c’mon you saudis
One Saturday back in the sixties my dad took me and my brother to our first ever football match: Tom Finney’s testimonial team vs the Coronation Street All-Stars. I would be lying if I were to claim I could remember much about the game, if indeed that particular fixture warrants such a term, but I was undeniably captivated the thronged mass of (largely) male humanity vaguely operating in supportive unison. Working class theatre no less.
For me, these times represented halcyon days of the beautiful game. At the exciting start of every season there would be seven or eight that genuinely fancied their chances of winning the league and dozens that fancied their chances of a strong cup run. At the time, Liverpool were probably the most stylish, skillful team, but you’d underestimate ‘dirty’ Leeds, ‘showy’ Chelsea or ‘workmanlike’ Manchester United at your peril. Fifty years on and with the new season about to get under way, that element of unpredictability and surprise appears a relic from a bygone age.
Manchester City are indisputably the best team in the country and have won five league titles in almost as many seasons, winning, en-route, an astonishing 76% of all their league matches. Fans of every other club now spend their time dreaming of finishing as runners-up! Yes, City have exceptionally talented players, and they play brilliantly as a team, but it’s only as a result of one thing: money. In 2008 the Abu Dhabi’s royal family decided to spank their near limitless petro-funds on sporting endeavours. This was a seemingly natural progression kicked-off by the now-disgraced Roman Abramovich, which in turn only came about following the money-hungry-power-grab of the Premier League. And now the Saudis want in.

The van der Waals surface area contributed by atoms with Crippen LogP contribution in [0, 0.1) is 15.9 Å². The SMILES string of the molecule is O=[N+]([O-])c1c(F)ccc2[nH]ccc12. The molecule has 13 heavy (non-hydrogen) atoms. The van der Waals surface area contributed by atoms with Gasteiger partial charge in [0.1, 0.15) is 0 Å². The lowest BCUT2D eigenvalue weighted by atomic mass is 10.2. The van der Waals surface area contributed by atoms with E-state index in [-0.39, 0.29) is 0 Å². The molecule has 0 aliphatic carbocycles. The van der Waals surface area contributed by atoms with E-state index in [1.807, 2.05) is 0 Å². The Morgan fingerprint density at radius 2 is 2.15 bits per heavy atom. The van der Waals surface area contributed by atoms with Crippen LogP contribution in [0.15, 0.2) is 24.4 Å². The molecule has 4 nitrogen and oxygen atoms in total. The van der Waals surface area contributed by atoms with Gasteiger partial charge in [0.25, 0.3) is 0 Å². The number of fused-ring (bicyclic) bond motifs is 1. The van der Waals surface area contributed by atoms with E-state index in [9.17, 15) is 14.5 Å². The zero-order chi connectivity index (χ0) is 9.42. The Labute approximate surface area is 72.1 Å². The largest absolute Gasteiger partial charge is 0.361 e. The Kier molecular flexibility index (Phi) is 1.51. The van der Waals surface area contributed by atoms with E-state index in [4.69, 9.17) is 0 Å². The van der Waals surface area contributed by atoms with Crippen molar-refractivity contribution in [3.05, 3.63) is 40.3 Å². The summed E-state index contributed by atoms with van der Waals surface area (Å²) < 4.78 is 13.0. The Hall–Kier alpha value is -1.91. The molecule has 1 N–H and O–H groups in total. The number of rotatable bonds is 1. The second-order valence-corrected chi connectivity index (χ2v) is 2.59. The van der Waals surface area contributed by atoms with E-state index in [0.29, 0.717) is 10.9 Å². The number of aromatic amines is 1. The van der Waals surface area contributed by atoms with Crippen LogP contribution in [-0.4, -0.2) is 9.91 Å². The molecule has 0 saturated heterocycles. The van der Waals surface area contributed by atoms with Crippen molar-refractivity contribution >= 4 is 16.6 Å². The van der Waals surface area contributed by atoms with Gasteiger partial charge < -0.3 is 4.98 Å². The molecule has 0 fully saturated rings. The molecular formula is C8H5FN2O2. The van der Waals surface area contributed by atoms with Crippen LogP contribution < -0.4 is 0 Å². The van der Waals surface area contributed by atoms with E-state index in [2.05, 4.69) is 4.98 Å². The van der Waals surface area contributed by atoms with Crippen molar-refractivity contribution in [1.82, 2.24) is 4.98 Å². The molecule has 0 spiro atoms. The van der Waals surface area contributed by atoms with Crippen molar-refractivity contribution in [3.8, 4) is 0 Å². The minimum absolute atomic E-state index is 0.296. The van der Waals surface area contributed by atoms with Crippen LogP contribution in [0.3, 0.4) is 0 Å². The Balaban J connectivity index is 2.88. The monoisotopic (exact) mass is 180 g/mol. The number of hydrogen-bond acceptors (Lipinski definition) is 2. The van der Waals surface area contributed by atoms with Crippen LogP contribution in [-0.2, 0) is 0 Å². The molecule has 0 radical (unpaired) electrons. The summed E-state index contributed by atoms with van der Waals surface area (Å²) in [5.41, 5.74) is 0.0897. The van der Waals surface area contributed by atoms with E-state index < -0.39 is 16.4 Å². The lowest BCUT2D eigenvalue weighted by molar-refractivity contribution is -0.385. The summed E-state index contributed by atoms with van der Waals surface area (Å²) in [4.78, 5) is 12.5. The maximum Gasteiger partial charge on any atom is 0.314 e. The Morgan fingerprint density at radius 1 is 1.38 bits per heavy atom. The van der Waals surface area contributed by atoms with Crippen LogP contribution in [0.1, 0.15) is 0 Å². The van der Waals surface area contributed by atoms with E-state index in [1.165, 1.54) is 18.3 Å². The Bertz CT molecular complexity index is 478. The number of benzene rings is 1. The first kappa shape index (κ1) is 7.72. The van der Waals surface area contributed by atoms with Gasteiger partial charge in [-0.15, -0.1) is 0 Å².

Not content with buying Newcastle United, Ronaldo was the first to take the sheik’s shilling. Kante, Henderson, Milner, AL-Ahli, Oxlade-Chamberlain and Fabinho quickly followed suit and rumour has it’s only a matter of time before they’re all joined by Salah and Silva. What goes around comes around wrt the aforementioned Premiership me-thinks and it’s all part of a well-established pattern we’ve been witnessing in other sports, specifically golf, F1 and boxing. With estimated reserves of #500 billion, Crown Prince Mohammed bin Salman can afford to do what the heck he likes and it’s clearly his intent to ensure Jeddah and Riyadh outshine Madison Square Garden, Wentworth and Wembley.
In a largely symbolic reputational show of strength – one where some of the greatest football players on the planet play in an irrelevant and low-skilled league – he’s keen to boost his nation’s international standing and blatantly distract attention from its appalling human rights record and stifling internal society. How depressing that so many big-names, already wealthy beyond imagination, are happy to ignore the facts, collude with this cynical strategy and prove they are nothing more than shameless, money-grabbing mercenaries. A footie Faustian pact made in the devilishly hot Arabian deserts if ever there was one and I, for one, will be voting with my feet.